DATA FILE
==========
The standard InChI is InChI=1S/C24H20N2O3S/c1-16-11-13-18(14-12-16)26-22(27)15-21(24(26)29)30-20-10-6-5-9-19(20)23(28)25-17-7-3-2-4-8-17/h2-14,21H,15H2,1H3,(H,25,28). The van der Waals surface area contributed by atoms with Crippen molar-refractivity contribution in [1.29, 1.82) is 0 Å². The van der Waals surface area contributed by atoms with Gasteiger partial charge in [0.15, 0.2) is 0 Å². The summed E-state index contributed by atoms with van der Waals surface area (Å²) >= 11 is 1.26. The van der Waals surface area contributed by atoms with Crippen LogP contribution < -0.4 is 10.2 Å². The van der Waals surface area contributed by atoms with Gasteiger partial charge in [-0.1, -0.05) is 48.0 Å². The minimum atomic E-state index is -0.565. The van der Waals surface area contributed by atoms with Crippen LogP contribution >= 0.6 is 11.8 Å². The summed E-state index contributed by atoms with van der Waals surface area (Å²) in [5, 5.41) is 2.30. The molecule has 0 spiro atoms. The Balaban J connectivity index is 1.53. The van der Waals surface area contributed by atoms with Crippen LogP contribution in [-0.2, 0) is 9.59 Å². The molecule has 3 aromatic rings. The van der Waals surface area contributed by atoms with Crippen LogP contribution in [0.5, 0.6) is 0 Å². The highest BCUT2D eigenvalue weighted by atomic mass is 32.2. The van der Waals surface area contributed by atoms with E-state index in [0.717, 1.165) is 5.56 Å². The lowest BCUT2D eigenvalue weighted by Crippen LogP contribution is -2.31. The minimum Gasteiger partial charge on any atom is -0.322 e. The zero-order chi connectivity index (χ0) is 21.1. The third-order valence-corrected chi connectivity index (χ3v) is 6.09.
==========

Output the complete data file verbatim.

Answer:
The standard InChI is InChI=1S/C24H20N2O3S/c1-16-11-13-18(14-12-16)26-22(27)15-21(24(26)29)30-20-10-6-5-9-19(20)23(28)25-17-7-3-2-4-8-17/h2-14,21H,15H2,1H3,(H,25,28). The van der Waals surface area contributed by atoms with Crippen molar-refractivity contribution in [1.29, 1.82) is 0 Å². The van der Waals surface area contributed by atoms with Gasteiger partial charge in [0.15, 0.2) is 0 Å². The summed E-state index contributed by atoms with van der Waals surface area (Å²) >= 11 is 1.26. The van der Waals surface area contributed by atoms with Crippen LogP contribution < -0.4 is 10.2 Å². The van der Waals surface area contributed by atoms with Gasteiger partial charge in [-0.1, -0.05) is 48.0 Å². The minimum atomic E-state index is -0.565. The van der Waals surface area contributed by atoms with Crippen LogP contribution >= 0.6 is 11.8 Å². The summed E-state index contributed by atoms with van der Waals surface area (Å²) in [5, 5.41) is 2.30. The molecule has 0 spiro atoms. The Balaban J connectivity index is 1.53. The van der Waals surface area contributed by atoms with Crippen LogP contribution in [-0.2, 0) is 9.59 Å². The molecule has 3 aromatic rings. The van der Waals surface area contributed by atoms with Crippen LogP contribution in [0.5, 0.6) is 0 Å². The highest BCUT2D eigenvalue weighted by atomic mass is 32.2. The van der Waals surface area contributed by atoms with E-state index in [0.717, 1.165) is 5.56 Å². The lowest BCUT2D eigenvalue weighted by Crippen LogP contribution is -2.31. The minimum Gasteiger partial charge on any atom is -0.322 e. The zero-order chi connectivity index (χ0) is 21.1. The third-order valence-corrected chi connectivity index (χ3v) is 6.09.